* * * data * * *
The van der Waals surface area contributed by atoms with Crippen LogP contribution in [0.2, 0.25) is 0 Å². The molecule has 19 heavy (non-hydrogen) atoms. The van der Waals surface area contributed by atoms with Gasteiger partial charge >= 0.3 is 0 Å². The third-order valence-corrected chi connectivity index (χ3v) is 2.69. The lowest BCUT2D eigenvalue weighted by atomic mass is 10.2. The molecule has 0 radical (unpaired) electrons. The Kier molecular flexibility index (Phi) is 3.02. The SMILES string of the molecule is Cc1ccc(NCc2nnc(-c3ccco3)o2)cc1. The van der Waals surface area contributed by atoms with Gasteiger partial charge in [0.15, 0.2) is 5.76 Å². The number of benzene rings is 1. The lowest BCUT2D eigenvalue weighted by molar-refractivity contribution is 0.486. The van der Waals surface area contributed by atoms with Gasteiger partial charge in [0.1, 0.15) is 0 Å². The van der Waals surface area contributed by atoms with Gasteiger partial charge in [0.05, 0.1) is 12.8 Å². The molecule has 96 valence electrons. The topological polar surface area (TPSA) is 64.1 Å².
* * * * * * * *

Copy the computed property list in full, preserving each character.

The van der Waals surface area contributed by atoms with Crippen LogP contribution in [0.2, 0.25) is 0 Å². The molecule has 19 heavy (non-hydrogen) atoms. The van der Waals surface area contributed by atoms with Gasteiger partial charge >= 0.3 is 0 Å². The third-order valence-corrected chi connectivity index (χ3v) is 2.69. The lowest BCUT2D eigenvalue weighted by atomic mass is 10.2. The molecule has 0 radical (unpaired) electrons. The Kier molecular flexibility index (Phi) is 3.02. The SMILES string of the molecule is Cc1ccc(NCc2nnc(-c3ccco3)o2)cc1. The van der Waals surface area contributed by atoms with Gasteiger partial charge in [0.15, 0.2) is 5.76 Å². The number of benzene rings is 1. The lowest BCUT2D eigenvalue weighted by molar-refractivity contribution is 0.486. The van der Waals surface area contributed by atoms with Gasteiger partial charge in [0.1, 0.15) is 0 Å². The van der Waals surface area contributed by atoms with Gasteiger partial charge in [0.05, 0.1) is 12.8 Å². The molecule has 96 valence electrons. The topological polar surface area (TPSA) is 64.1 Å².